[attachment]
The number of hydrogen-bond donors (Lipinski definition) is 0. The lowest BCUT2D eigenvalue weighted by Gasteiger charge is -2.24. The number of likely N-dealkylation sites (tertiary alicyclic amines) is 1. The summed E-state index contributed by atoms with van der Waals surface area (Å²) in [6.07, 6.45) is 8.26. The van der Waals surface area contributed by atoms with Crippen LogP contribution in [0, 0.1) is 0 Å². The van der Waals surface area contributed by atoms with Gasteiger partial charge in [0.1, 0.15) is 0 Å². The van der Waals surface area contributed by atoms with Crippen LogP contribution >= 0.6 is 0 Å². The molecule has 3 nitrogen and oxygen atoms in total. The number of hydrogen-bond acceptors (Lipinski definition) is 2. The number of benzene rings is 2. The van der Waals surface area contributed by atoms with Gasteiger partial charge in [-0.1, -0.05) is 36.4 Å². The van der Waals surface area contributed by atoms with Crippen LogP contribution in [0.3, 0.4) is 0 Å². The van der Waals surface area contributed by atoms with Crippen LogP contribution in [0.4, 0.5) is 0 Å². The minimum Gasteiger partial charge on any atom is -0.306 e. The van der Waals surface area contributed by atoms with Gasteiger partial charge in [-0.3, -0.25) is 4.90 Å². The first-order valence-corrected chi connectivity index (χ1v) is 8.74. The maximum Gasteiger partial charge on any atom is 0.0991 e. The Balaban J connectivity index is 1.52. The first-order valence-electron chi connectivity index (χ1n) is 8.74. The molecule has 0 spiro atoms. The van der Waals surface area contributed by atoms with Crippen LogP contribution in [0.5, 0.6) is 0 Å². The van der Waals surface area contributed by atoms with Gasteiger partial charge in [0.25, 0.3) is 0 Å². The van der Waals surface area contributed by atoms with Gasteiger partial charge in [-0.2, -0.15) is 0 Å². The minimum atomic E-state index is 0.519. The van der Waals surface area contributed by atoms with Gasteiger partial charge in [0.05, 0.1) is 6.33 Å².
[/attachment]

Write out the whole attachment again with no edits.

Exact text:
The number of hydrogen-bond donors (Lipinski definition) is 0. The lowest BCUT2D eigenvalue weighted by Gasteiger charge is -2.24. The number of likely N-dealkylation sites (tertiary alicyclic amines) is 1. The summed E-state index contributed by atoms with van der Waals surface area (Å²) in [6.07, 6.45) is 8.26. The van der Waals surface area contributed by atoms with Crippen LogP contribution in [0, 0.1) is 0 Å². The van der Waals surface area contributed by atoms with Gasteiger partial charge in [0.1, 0.15) is 0 Å². The van der Waals surface area contributed by atoms with Crippen LogP contribution >= 0.6 is 0 Å². The molecule has 3 nitrogen and oxygen atoms in total. The number of hydrogen-bond acceptors (Lipinski definition) is 2. The number of benzene rings is 2. The van der Waals surface area contributed by atoms with Gasteiger partial charge in [-0.1, -0.05) is 36.4 Å². The van der Waals surface area contributed by atoms with Crippen LogP contribution in [0.3, 0.4) is 0 Å². The van der Waals surface area contributed by atoms with Crippen LogP contribution in [0.4, 0.5) is 0 Å². The minimum Gasteiger partial charge on any atom is -0.306 e. The van der Waals surface area contributed by atoms with Gasteiger partial charge in [-0.3, -0.25) is 4.90 Å². The first-order valence-corrected chi connectivity index (χ1v) is 8.74. The maximum Gasteiger partial charge on any atom is 0.0991 e. The Balaban J connectivity index is 1.52. The first-order valence-electron chi connectivity index (χ1n) is 8.74. The molecule has 0 spiro atoms. The van der Waals surface area contributed by atoms with Crippen LogP contribution in [0.5, 0.6) is 0 Å². The van der Waals surface area contributed by atoms with Gasteiger partial charge in [0.25, 0.3) is 0 Å². The van der Waals surface area contributed by atoms with Gasteiger partial charge in [-0.2, -0.15) is 0 Å². The minimum atomic E-state index is 0.519. The van der Waals surface area contributed by atoms with Gasteiger partial charge in [0.05, 0.1) is 6.33 Å².